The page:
story of two brothers from Michigan reunited after the death of their father. They’ve never been close, but now they have to live together―and it gets more difficult when one discovers a strange creature, vomited from the body of a dead cat. A creature that eats human pain. It feels good: too good. Soon he wants to hurt himself more, just so the pain can be taken away. But the more the creature becomes a part of his life, the more he damages everything around him. Some wounds are too deep to ever heal.
A thank you to the author for offering an early review copy of his book – and an apology cause I’m ridiculously overdue in writing this!! This does in no way impact my thoughts on this novel.
Hello again dear reader or listener, I hope you’re enjoying the last hints of summer as I am. However, spooky season is slowly approaching so why not look at a horror novel?
Let’s go for some trigger warnings first: this is not a light novel, presenting some body horror, gore, self-harm, and mentions of emotional/physical abuse.
It’s been so long since I last got to have some horror in my reading and, while ultimately this particular novel was not the sub-genre of it that I tend to enjoy, it was still very well written and if psychological/existential horror mixed in with a weird cat-that-is-not-a-cat kind of monster, is the type of read you think you’d enjoy, I’d say give this a go.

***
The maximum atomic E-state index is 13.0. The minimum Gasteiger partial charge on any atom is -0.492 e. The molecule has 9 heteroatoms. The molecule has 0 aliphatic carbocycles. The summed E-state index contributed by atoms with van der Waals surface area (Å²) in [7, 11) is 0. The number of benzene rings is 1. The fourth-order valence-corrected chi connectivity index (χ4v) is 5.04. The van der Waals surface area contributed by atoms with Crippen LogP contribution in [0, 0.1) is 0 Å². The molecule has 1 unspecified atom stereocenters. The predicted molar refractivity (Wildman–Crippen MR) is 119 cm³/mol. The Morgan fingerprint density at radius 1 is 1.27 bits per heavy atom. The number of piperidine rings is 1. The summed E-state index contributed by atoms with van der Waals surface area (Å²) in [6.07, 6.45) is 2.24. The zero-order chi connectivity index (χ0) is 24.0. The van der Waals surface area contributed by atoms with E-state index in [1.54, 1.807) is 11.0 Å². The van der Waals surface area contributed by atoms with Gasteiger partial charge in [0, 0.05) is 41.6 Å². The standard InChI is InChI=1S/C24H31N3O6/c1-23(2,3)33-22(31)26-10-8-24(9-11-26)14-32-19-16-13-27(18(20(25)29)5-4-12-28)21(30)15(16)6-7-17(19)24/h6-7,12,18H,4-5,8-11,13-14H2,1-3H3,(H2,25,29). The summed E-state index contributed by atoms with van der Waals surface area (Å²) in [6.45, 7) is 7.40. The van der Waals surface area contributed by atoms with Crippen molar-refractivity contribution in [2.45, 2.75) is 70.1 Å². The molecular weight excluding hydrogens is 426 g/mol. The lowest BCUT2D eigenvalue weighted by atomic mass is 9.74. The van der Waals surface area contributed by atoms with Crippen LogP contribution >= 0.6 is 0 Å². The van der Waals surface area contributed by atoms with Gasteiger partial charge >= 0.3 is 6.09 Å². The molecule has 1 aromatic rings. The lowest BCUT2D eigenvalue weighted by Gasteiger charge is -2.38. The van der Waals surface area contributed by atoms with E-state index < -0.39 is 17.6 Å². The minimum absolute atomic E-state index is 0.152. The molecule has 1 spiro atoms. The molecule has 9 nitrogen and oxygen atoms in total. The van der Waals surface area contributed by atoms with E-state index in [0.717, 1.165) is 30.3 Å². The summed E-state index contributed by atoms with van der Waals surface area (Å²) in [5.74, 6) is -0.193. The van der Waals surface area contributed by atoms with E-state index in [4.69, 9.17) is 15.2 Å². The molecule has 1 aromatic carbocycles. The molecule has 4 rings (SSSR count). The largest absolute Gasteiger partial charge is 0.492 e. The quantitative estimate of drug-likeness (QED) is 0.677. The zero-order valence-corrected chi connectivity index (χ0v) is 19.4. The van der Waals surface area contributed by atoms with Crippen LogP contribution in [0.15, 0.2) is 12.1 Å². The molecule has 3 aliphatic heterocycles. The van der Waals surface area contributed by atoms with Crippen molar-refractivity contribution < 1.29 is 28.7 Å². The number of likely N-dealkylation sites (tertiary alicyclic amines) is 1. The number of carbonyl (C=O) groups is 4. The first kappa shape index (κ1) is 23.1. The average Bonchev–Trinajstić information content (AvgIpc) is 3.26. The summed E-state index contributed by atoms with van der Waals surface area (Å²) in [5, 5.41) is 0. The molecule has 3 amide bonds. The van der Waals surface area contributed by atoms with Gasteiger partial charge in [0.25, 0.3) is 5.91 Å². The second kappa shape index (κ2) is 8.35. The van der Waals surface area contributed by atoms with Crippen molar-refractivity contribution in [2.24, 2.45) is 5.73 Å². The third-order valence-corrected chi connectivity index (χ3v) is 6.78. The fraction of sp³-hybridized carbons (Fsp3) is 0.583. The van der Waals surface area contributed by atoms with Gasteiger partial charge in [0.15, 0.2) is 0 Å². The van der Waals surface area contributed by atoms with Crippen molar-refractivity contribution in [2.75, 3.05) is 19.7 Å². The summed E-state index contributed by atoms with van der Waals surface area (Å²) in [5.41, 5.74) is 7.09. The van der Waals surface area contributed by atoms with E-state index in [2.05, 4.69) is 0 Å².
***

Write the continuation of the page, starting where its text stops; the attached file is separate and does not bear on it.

Muntz excelled in setting up atmosphere as well as rendering that inescapable awkwardness and bitterness that is ever present in tense interactions between family members that can hardly coexist, but are forced together because of circumstance. None of the protagonists, or even the side characters for that matter, are particularly likable, and this is not the kind of story where you’ll look for someone to root for. They each self sabotage in someway and they can’t help wanting more of that the pain eater can offer. You could say it’s a vicious cycle of cause and effect with characters who don’t really know how to exist in the world.
Muntz puts everything out in the open, with no fear of revealing the plain unpleasantness of a given situation or thought. This makes for interesting character dynamics or studies in psychology, but it might not be the most enjoyable kind of read for a lot of people. Especially given the weight of the subject matter, supernatural bits aside.
Put another way, this book is what you get if you throw in a bowl a hint of King’s Pet Sematary (for the supernatural shenanigans), a pinch of Salinger’s Catcher in the Rye and a sprinkle of Camus’ The Stranger (both for the stream of consciousness type of narration and existential dread/confusion), and finally a dash of Junji Ito (for the remaining horror and body horror elements, sense of the uncanny and unsettling circumstances). Stir and serve on a platter of fever dream and you’re good to go!
Until next time,
Eleni A. E.